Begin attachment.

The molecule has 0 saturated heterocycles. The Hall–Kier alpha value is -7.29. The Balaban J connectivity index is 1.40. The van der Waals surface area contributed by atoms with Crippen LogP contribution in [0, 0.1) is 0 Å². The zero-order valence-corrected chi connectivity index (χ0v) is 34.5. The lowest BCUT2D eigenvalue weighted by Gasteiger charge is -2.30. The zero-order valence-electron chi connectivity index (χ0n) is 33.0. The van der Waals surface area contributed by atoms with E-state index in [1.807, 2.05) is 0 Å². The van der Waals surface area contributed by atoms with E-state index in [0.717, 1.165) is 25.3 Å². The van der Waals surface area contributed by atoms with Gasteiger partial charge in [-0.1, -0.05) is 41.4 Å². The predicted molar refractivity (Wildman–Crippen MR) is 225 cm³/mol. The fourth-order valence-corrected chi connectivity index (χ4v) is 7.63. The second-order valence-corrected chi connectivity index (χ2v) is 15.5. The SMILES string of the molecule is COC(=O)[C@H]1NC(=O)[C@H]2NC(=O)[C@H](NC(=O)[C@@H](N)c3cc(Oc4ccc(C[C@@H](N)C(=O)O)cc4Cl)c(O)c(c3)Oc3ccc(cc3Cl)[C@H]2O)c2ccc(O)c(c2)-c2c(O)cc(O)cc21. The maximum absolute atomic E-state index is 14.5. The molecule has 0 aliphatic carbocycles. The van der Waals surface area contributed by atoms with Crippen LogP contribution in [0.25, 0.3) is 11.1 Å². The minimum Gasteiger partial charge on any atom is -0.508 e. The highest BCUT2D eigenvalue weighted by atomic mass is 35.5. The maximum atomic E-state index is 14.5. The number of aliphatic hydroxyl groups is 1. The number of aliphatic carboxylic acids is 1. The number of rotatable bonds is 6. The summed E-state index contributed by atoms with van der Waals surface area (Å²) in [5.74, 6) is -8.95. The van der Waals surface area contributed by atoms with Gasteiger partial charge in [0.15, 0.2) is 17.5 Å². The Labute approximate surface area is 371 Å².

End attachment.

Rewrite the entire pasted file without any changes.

The molecule has 0 saturated heterocycles. The Hall–Kier alpha value is -7.29. The Balaban J connectivity index is 1.40. The van der Waals surface area contributed by atoms with Crippen LogP contribution in [0, 0.1) is 0 Å². The zero-order valence-corrected chi connectivity index (χ0v) is 34.5. The lowest BCUT2D eigenvalue weighted by Gasteiger charge is -2.30. The zero-order valence-electron chi connectivity index (χ0n) is 33.0. The van der Waals surface area contributed by atoms with E-state index in [1.807, 2.05) is 0 Å². The van der Waals surface area contributed by atoms with E-state index in [0.717, 1.165) is 25.3 Å². The van der Waals surface area contributed by atoms with Gasteiger partial charge in [-0.1, -0.05) is 41.4 Å². The predicted molar refractivity (Wildman–Crippen MR) is 225 cm³/mol. The fourth-order valence-corrected chi connectivity index (χ4v) is 7.63. The second-order valence-corrected chi connectivity index (χ2v) is 15.5. The SMILES string of the molecule is COC(=O)[C@H]1NC(=O)[C@H]2NC(=O)[C@H](NC(=O)[C@@H](N)c3cc(Oc4ccc(C[C@@H](N)C(=O)O)cc4Cl)c(O)c(c3)Oc3ccc(cc3Cl)[C@H]2O)c2ccc(O)c(c2)-c2c(O)cc(O)cc21. The maximum absolute atomic E-state index is 14.5. The molecule has 0 aliphatic carbocycles. The van der Waals surface area contributed by atoms with Crippen LogP contribution in [0.25, 0.3) is 11.1 Å². The minimum Gasteiger partial charge on any atom is -0.508 e. The highest BCUT2D eigenvalue weighted by atomic mass is 35.5. The maximum atomic E-state index is 14.5. The number of aliphatic hydroxyl groups is 1. The number of aliphatic carboxylic acids is 1. The number of rotatable bonds is 6. The summed E-state index contributed by atoms with van der Waals surface area (Å²) in [5.74, 6) is -8.95. The van der Waals surface area contributed by atoms with Gasteiger partial charge in [0.15, 0.2) is 17.5 Å². The Labute approximate surface area is 371 Å².